Data collection: The students were interviewed in groups either in the lecture room; laboratory or library. During the interview, the researcher had read each item/ question on the data collection sheet and explained its meaning to the student. The student was asked to write down her answer immediately following asking each item/ question. The interview time ranged from 20 – 25 minutes. Student was allowed to ask for any elaboration or explanation. After the interview the researcher gave each group of the study subjects a brief talk about PMS, it's possible relation to their quality of life and its possible management. This was done in the lecture rooms with the assistance of some staff members in each college. The time for data collection was from 9 am to 2 pm. Data was collected 2 days per week, 20-30 girls were interviewed per day for a period of 3 months, started on March to the end of May 2016.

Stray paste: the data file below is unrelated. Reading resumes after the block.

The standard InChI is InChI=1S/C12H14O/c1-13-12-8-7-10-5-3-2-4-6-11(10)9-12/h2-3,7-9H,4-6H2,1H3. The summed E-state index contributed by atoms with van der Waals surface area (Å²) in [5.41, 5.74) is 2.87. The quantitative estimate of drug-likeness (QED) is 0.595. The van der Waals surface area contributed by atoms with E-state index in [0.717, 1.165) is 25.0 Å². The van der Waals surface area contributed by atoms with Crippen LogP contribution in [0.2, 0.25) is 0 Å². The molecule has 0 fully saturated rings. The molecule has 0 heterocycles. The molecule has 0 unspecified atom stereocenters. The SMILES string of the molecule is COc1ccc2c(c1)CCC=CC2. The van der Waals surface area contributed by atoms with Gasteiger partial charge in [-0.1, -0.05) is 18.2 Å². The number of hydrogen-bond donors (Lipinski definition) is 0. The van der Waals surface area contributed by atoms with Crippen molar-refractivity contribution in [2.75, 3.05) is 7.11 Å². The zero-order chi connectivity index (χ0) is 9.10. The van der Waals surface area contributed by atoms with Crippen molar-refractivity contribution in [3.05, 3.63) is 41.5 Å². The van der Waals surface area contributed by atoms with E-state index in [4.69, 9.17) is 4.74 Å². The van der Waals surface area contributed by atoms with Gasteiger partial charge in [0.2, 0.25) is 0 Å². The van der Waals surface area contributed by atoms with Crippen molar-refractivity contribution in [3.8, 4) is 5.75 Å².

2.9. Statistical Analysis

Data was fed, coded, edited and analyzed using PC with Statistical Package for Social Science [SPSS] version 20 for windows. The following statistical measures were used: Frequency& percentage used for describing and summarizing categorical data. Cross tabulation was used with percentage to explore relationships between variables. Pearson Chi square (X2), Fisher's Exact Test (F) and Monte Carlo (MCP) testes were used to test the significance between the two groups. The 0.05 level was used as the cut off value (P value) for statistical significance.

3. Results

Table 2. Number and percent distribution of the study subjects according to their age, residence and age at menarche.

Socio-demographic characteristics CSPMS free group CSPMS group P value
No [300] % No [300] %
Age [years]          
19 < 21 150 50.0 144 48.0 P =0.087